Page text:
“We played the early game in the Gator Bowl when they were playing Colorado,” Skrepenak said. “We were watching the game and were wondering why they kicked to him. Even though there was a penalty, we just kept saying to one another “Why are you kicking to him”. Then boom, there he goes. That is just kind of the player he was. You just never knew.”

The year before, Michigan fell victim twice to Ismail’s explosiveness.

“It was the first year I started at Michigan and he single-handily beat us,” Skrepenak said. “After the game (Michigan coach) Bo (Schembechler) said afterward that we aren’t the type of team to back down from anybody. But he admitted we probably shouldn’t have kicked to him again. Everyone knew the case with Rocket. He was not the biggest guy in the world, but he was exciting and as dangerous a college football player anybody has ever seen.”

In an interview with The Citizens’ Voice in October prior to the final football game between Meyers and GAR, Ismail recalled a visit from Notre Dame coach Lou Holtz while he was recruiting Ismail. Rocket Ismail was around 5-foot-8, 150 pounds but listed much bigger in the team’s program. Rocket’s brother Qadry was listed at 5-foot-10, 175 pounds.

“Coach Holtz looked at me and said I must be Qadry,” Ismail said in October. “I could see a small flicker of disappointment in his eye. I thought I lost my scholarship opportunity.”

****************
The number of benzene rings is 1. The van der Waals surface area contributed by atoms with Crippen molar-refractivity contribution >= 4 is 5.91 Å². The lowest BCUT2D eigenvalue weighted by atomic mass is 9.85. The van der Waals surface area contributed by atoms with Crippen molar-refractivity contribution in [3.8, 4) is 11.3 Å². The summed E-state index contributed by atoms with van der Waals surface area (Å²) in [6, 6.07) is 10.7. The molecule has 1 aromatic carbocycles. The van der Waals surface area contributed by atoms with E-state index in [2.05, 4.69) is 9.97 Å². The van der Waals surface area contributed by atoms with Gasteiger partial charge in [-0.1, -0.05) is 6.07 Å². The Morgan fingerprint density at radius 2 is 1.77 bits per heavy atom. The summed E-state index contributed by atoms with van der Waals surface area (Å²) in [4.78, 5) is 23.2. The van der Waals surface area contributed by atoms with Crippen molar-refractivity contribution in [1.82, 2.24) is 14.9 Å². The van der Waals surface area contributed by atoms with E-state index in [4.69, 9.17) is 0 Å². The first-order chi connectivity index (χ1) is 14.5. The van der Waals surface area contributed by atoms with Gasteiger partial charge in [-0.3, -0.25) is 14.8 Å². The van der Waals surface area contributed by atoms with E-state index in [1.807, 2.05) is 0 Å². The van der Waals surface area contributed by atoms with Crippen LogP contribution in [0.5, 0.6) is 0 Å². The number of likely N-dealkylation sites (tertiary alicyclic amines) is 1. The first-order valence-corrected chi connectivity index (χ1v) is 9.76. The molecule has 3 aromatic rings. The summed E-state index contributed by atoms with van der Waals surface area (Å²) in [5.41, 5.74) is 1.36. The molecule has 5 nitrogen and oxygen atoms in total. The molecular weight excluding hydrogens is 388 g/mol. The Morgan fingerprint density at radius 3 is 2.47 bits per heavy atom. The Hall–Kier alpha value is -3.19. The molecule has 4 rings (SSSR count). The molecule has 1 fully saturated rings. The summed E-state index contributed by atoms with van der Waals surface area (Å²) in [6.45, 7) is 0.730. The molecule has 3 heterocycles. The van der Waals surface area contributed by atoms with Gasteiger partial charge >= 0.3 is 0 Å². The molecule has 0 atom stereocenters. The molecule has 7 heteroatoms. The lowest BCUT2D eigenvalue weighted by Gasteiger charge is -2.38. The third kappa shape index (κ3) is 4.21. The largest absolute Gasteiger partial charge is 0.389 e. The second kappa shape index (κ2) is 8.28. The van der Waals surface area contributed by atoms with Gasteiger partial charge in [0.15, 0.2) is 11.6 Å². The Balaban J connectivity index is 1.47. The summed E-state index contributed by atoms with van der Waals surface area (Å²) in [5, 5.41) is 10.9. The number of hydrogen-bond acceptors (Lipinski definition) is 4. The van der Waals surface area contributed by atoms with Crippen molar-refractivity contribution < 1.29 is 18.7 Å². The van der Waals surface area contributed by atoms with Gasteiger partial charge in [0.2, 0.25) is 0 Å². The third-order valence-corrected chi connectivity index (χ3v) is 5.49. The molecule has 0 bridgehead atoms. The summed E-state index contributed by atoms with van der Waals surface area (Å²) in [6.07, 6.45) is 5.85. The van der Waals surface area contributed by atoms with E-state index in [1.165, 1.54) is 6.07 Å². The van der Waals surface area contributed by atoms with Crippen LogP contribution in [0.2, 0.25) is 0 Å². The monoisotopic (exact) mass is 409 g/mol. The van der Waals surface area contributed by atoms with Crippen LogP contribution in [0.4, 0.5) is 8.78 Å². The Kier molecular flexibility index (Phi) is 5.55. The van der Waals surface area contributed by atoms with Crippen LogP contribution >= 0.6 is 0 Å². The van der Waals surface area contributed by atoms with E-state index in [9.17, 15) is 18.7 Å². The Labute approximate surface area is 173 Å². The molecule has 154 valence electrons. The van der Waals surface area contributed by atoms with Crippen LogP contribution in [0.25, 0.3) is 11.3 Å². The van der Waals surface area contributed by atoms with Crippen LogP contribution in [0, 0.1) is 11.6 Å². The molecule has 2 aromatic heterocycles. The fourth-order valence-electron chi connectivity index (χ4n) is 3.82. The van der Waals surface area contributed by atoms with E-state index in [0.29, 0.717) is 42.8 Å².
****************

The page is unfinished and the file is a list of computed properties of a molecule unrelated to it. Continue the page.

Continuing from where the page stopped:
But it was his speed and athleticism that separated him from the rest. Ismail could lineup anywhere on the field, whether it be in the backfield or at receiver. In some situations, Holtz had him lineup on the edge on field goal and extra point attempts. He was capable of making that much of a difference on the field, regardless of the phase of the game.

“There was no doubt it was a bigger emphasis on running the ball, not only in college but in the NFL,” Skrepenak said. “He wasn’t the norm as he would be today. Today the game is geared toward faster and quicker players as opposed to power. He was certainly way ahead of his time when he played.”

In 1990, Ismail received the Walter Camp Award, an honor given to college football’s player of the year as voted on by major college football coaches and sports information directors. However, that same year, he finished second to Brigham Young quarterback Ty Detmer in the Heisman Trophy voting.

Regardless, Ismail was a two-time First Team All American while playing for Notre Dame and helped the Fighting Irish win the 1988 national championship.

“Arguably he was the most exciting offensive college football player,” Skrepenak said. “We should have won the game in 1989. Without him we win the game. It is not very often you not one, but two kickoffs returned for a touchdown in one game. You just don’t see it.”

From Skrepenak’s perspective, it is hard to understand why it took so long for Ismail to be inducted.

“The only mystery is why he did not get inducted sooner,” Skrepenak said. “What is curious to me is that how he was not in on the first ballot. I’m telling you, even though he didn’t win the Heisman, he did win the Walter Camp. I would put Rocket in college up against anybody. I guarantee you nobody surpasses what he did. There was nobody more exciting than when he had the ball.”

Contact the writer:; 570 821-2062; @CVSteveBennett